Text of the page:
|USA Up All Night|
|Also known as||Up All Night|
Up All Night with Rhonda Shear
|Created by||Hilary Schacter|
|Written by||Alex Bernstein|
Tim Conway, Jr.
|Directed by||Marty Byk|
|Presented by||Gilbert Gottfried|
|Country of origin||United States|
|No. of seasons||10|
|No. of episodes||900+|
|Production locations||New York City|
|Running time||4–6 hours|
|Original network||USA Network|
|Original release||January 7, 1989 –|
March 7, 1998
USA Up All Night (also known as Up All Night and Up All Night with Rhonda Shear) was an American cable television series that aired weekly on Friday and Saturday nights on the USA Network. The show aired from 1989 to 1998.
The program consisted primarily of low-budget films, bookended by in-studio or on-location comedy skits featuring the show's hosts. In addition to skits, the hosts would also provide sardonic comments about the featured film(s), and observations on various Hollywood- and/or New York City-area clubs and attractions (when the series was shooting out of studio). Including commercials, the program typically ran from 11 p.m. to 5 a.m.
The films aired ranged from cult classics, to B movies, to other fare not appearing on television frequently. Up All Night would regularly show sexploitation films, with the explicit content edited out.
The series began on January 7, 1989, with comic Gilbert Gottfried hosting on Saturdays from New York City. In that first show, Gottfried was seen in an empty office building in Manhattan. The first two films that night were Cheerleaders Beach Party and Stuck on You!. Halfway through the first season, a Friday night show broadcast from Los Angeles hosted by actress/comedian Caroline Schlitt (fresh off the short-lived Camp Midnite) was added. When Schlitt left the program in December 1990, comedian/B-movie actress Rhonda Shear replaced her on Fridays, beginning on January 4, 1991. In 1995, the Shear edition moved to New York City (home of the Gottfried edition), and stayed there for the remainder of the run.
Originally, the show aired at 11 p.m. on Saturdays, and featured two movies (with in-studio or on-location comedy skits in between), which were then followed by a repeat of the first movie. When the Friday night edition was added in mid-1989, the format now consisted of three different movies, with the third one being unhosted (the bumpers for the third movie were simply narrated by the host, depending on the edition). Some episodes did not have a "third" movie. The Friday show originally began at midnight and ran until 6 a.m.; in July 1991, it was changed to the same time as the Saturday edition. In December 1994, the format was changed slightly to incorporate Duckman into the 11:00 p.m. timeslot, prior to the first movie. This trend of incorporating Duckman into the show continued on occasion until Duckman ended in September 1997.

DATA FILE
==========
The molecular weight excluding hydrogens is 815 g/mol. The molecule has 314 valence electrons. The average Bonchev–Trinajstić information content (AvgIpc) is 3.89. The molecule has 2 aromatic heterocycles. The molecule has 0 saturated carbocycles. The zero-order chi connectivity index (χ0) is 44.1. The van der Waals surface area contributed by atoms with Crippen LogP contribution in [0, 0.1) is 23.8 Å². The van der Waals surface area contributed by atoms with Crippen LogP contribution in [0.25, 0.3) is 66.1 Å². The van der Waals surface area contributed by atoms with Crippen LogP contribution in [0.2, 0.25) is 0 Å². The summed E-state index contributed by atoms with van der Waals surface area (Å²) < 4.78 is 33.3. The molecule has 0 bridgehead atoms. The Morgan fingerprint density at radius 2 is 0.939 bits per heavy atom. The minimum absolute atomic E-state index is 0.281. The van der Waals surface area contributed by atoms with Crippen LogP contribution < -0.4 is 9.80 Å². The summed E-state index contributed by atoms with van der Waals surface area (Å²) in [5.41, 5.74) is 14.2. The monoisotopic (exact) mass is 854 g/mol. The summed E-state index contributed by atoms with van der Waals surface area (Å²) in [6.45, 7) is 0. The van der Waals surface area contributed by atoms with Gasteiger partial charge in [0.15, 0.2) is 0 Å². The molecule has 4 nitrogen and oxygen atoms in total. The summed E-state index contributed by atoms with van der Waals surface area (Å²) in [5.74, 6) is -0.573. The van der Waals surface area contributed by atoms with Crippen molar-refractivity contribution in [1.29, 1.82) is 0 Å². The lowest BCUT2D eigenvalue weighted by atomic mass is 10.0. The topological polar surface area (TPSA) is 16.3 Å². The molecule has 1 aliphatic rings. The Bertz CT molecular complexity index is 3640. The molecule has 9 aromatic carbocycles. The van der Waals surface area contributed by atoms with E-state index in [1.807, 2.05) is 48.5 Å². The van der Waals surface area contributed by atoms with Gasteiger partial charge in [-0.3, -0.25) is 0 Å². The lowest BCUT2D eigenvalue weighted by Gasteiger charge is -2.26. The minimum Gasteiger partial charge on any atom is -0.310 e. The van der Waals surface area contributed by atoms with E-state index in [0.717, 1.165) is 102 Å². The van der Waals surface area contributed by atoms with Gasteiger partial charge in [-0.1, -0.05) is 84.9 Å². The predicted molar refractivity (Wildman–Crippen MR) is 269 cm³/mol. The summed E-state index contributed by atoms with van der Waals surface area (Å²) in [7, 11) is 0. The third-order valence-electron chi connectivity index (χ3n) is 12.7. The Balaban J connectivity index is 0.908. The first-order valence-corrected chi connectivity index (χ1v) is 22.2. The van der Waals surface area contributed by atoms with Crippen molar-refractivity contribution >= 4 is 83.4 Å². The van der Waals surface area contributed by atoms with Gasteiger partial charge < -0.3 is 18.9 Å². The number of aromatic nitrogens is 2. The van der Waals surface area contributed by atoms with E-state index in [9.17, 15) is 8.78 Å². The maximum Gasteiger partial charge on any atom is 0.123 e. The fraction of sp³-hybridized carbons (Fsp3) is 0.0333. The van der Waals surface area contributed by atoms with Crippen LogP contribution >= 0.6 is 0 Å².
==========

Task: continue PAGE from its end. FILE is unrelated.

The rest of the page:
In April 1996, the Saturday edition was moved to 12 a.m.; July 1996 had it move back to 11 p.m., and August 1996 had the Friday show move to 12 a.m. In January 1997, the Saturday show moved to 12 a.m., with the Friday show moving back to 11 p.m. a month later in February. For a short time in 1997, there was no third movie.
Occasionally, the show did special episodes which were often hosted by Shear and Gottfried together. They included Grad Night specials at Universal Studios Florida during 1992 and 1993, a mock B-Movie Awards special during 1993, and New Year's Eve specials during 1991, 1992, and 1993.
In 1998, USA came under the new management of Barry Diller, and decided to go for a more general and upscale viewership. This meant many of USA's long-running series were either overhauled or canceled – Up All Night ended up among the latter. The network relieved Shear and Gottfried of their hosting duties (while still showing the Up All Night imagery before/after commercial breaks), and began airing re-runs of mainstream films that appealed to a broader audience. By 2002, the Up All Night name, music, and graphics were completely removed from the films.
From December 1988 to February 1998, a grand total of over 900 episodes of USA Up All Night were shot.
In 1993, for about a year, Rhonda Shear hosted a Spanish version of USA Up All Night for the Latin market.
- Hofstede, David (2004). What Were They Thinking: The 100 Dumbest Events in Television History. Random House Digital, Inc. p. 18. ISBN 0-8230-8441-8.
- Martin, Rick (September 2, 1992). "Really bad movies run amok on late-night cable channels". The Day. p. C8. Retrieved March 7, 2014.
- "TV Listings". The Tampa Tribune. Tampa, Florida. February 5, 1989.
- We Miss USA Network's Up All Night with Rhonda Shear! Rhonda talks with TV STORE ONLINE about the show tvstoreonline.com. July 25, 2013.